Kellyanne Conway Made Some Big Claims About James Comey & You Have To Hear This

by Hannah Golden
Mark Wilson/Getty Images News/Getty Images

One of the president's senior advisers made the rounds on news shows on Monday, April 16 to defend him following a bombshell interview that aired Sunday night with former FBI Director James Comey. Kellyanne Conway's comments about Comey on ABC's Good Morning America are the latest jaw-dropping remarks about him out of the White House. On air, Conway seemingly said that Comey's actions leading up to the 2016 presidential election tipped the election to Donald Trump.

"This guy swung an election," Conway told Stephanopoulos. "He thought the wrong person would win. People in his household wanted the other person to win." Conway said later that she meant the comments as a joke.

Conway made another similar statement about Comey's role in the election on CNN's New Day Monday, but it was more clearly meant as a sarcastic remark. Speaking to host Chris Cuomo, she said, "I saw Jim Comey last night and I said, 'This guy swung an election? I don't think so.'" It's unclear given the disparity in the two interviews how she intended to convey Comey's role in the election.

Conway also told The Daily Beast about the comment, "I rolled my eyes and said ‘Really, this guy swung an election?’ It was sarcastic."

Comey headed the FBI while it was investigating Hillary Clinton for her use of private emails for classified material, which began in July 2015. By July 2016, Comey declared her exonerated of any wrongdoing. But in a letter to Congress on October 28 — just days before the election — Comey stated that he had decided to reopen the investigation to account for new batches of Clinton's emails. On November 2, 2016, he reiterated his previous statement that she shouldn't be charged criminally, but the news of the investigation had already weakened her campaign. According to FiveThirtyEight, though it wasn't the standalone reason she lost, Comey's letter probably cost Clinton the election.

But the last person anyone might expect to say this is Conway, who along with the Trump team at large has repeatedly said that the Comey letter wasn't the reason he won. So her comments about swinging the election on Monday came out of left-field, especially as many people missed the reported sarcasm. You can see it for yourself here:

Many on Twitter appeared astounded that Conway would seem to openly imply that Trump's victory was in fact thanks to Comey's disclosure.

"Whoa. Kellyanne seems to say Trump wouldn’t have won without the Comey announcement 11 days out," Weekly Standard editor Bill Kristol tweeted.

"Wait, so you admit that Comey “swung [the] election” to Trump?!!!" tweeted New York Times columnist Charles Blow.

".@KellyannePolls being so hell bent on attacking Comey that she admits that Comey tipped the election to Trump is just perfect," tweeted CNN contributor Dan Pfeiffer.

Conway was forced to explain her humor on Monday morning. In tweets following her news spots, she claimed that her comments about Comey swinging the election were meant facetiously. "Hillary, not Comey, is why Hillary lost," Conway wrote in response to a tweet by Cuomo. He said that Conway, on the show, was "clearly being sarcastic about the idea comey could swing an election."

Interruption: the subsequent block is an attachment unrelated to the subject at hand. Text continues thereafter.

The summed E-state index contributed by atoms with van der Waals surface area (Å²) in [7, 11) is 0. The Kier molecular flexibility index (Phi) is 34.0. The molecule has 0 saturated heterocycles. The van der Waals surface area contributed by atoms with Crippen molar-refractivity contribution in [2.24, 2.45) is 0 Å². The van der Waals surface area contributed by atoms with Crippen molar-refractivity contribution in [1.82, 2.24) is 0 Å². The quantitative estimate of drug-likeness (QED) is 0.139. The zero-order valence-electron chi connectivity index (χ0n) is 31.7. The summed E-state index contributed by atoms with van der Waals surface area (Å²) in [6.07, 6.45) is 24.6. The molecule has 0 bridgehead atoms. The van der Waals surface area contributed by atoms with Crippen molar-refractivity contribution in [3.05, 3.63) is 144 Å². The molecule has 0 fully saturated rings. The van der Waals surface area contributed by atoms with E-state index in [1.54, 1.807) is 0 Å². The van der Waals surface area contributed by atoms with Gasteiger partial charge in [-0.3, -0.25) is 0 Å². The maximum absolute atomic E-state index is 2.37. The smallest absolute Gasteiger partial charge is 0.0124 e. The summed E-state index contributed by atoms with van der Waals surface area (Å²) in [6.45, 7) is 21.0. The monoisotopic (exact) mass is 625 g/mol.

During the CNN interview, Conway said that the FBI was biased and helping Clinton leading up to the election by closing the investigation, but then added that Clinton was already losing anyways. Cuomo interjected, "Well you can't have it both ways."

Conway's comments about Comey on GMA on Monday, taken at face value, seem to contradict how she felt about him leading up to the 2016 election. In fact, Conway seems to have gone hot and cold on Comey numerous times.

Conway appeared to support Comey when, the summer before the election, she tweeted that the FBI's investigation of Clinton harmed her chances at becoming president. "Media admit Hillary's credibility gap WIDENED after Comey presser," Conway wrote in July 2016, sharing a Washington Post article.

But in September 2016, she appears to have turned cold on Comey, citing a Wall Street Journal article and tweeting, "Zero accountability. 'When combined, these moments prove that Mr. Comey gave Hillary Clinton a pass.'"

Then the next month, Conway was again positive towards Comey, defending him the day after he released his letter to Congress. "Astonished by the all-out assault on Comey by Team Clinton," she tweeted. "Suggesting he is a partisan interfering with the election is dangerous & unfair."

Her support of Comey continued, and on November 6, 2016 — just two days before the election — she again defended him in a tweet. On Twitter, political author Brian Klaas called out the contradiction between that tweet and her position now.

As RawStory points out, Conway's boldness only continued during the GMA interview on April 16, as Stephanopoulos cut her off after making false claim about Comey's testimony before the Senate Judiciary Committee regarding the investigation.

Conway's mention of Comey's potential role in the outcome of the election seems to have been taken up by the president as well. Shortly after Conway's GMA appearance Monday, Trump tweeted about Comey and the election, too. "Comey drafted the Crooked Hillary exoneration long before he talked to her (lied in Congress to Senator G)," Trump tweeted, "then based his decisions on her poll numbers. Disgruntled, he, McCabe, and the others, committed many crimes!"

Conway's record on Comey over the years has apparently zigzagged, but lesson learned: Sarcasm doesn't always come across as intended.